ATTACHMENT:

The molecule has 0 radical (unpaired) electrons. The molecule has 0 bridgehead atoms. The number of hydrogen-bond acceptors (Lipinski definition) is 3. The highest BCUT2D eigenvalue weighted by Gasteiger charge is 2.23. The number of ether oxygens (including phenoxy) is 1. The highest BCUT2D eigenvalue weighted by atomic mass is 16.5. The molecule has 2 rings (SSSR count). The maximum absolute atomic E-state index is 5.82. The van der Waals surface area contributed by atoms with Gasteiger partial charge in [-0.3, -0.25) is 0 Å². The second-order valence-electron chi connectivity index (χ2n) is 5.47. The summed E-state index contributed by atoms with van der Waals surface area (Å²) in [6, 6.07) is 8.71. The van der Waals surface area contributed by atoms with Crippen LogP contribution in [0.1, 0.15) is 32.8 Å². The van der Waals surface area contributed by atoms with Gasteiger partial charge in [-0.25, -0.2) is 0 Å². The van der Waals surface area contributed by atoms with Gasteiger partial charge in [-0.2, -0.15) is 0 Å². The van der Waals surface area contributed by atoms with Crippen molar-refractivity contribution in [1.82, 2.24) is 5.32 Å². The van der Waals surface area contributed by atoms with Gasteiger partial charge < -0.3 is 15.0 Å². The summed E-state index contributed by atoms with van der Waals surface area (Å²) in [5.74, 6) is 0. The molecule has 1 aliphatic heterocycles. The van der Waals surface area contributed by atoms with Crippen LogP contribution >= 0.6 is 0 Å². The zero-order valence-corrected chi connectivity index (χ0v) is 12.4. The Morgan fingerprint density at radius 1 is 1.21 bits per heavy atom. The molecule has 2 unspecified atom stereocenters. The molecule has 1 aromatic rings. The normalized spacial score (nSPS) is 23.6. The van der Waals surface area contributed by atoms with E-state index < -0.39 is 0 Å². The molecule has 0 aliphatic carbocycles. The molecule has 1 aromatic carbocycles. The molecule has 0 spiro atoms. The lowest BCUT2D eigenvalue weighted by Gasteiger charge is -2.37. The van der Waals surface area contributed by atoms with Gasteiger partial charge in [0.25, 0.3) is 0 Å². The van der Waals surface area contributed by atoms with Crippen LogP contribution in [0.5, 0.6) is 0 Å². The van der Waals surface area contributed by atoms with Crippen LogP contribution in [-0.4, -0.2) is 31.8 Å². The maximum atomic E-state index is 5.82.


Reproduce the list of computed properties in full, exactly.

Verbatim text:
The molecule has 0 radical (unpaired) electrons. The molecule has 0 bridgehead atoms. The number of hydrogen-bond acceptors (Lipinski definition) is 3. The highest BCUT2D eigenvalue weighted by Gasteiger charge is 2.23. The number of ether oxygens (including phenoxy) is 1. The highest BCUT2D eigenvalue weighted by atomic mass is 16.5. The molecule has 2 rings (SSSR count). The maximum absolute atomic E-state index is 5.82. The van der Waals surface area contributed by atoms with Gasteiger partial charge in [-0.3, -0.25) is 0 Å². The second-order valence-electron chi connectivity index (χ2n) is 5.47. The summed E-state index contributed by atoms with van der Waals surface area (Å²) in [6, 6.07) is 8.71. The van der Waals surface area contributed by atoms with Crippen LogP contribution in [0.1, 0.15) is 32.8 Å². The van der Waals surface area contributed by atoms with Gasteiger partial charge in [-0.25, -0.2) is 0 Å². The van der Waals surface area contributed by atoms with Gasteiger partial charge in [-0.2, -0.15) is 0 Å². The van der Waals surface area contributed by atoms with Crippen molar-refractivity contribution in [1.82, 2.24) is 5.32 Å². The van der Waals surface area contributed by atoms with Gasteiger partial charge < -0.3 is 15.0 Å². The summed E-state index contributed by atoms with van der Waals surface area (Å²) in [5.74, 6) is 0. The molecule has 1 aliphatic heterocycles. The van der Waals surface area contributed by atoms with Crippen LogP contribution >= 0.6 is 0 Å². The zero-order valence-corrected chi connectivity index (χ0v) is 12.4. The Morgan fingerprint density at radius 1 is 1.21 bits per heavy atom. The molecule has 2 unspecified atom stereocenters. The molecule has 1 aromatic rings. The normalized spacial score (nSPS) is 23.6. The van der Waals surface area contributed by atoms with E-state index < -0.39 is 0 Å². The molecule has 0 aliphatic carbocycles. The molecule has 1 aromatic carbocycles. The molecule has 0 spiro atoms. The lowest BCUT2D eigenvalue weighted by Gasteiger charge is -2.37. The van der Waals surface area contributed by atoms with Gasteiger partial charge in [0.25, 0.3) is 0 Å². The van der Waals surface area contributed by atoms with Crippen LogP contribution in [0.5, 0.6) is 0 Å². The van der Waals surface area contributed by atoms with Crippen LogP contribution in [-0.4, -0.2) is 31.8 Å². The maximum atomic E-state index is 5.82.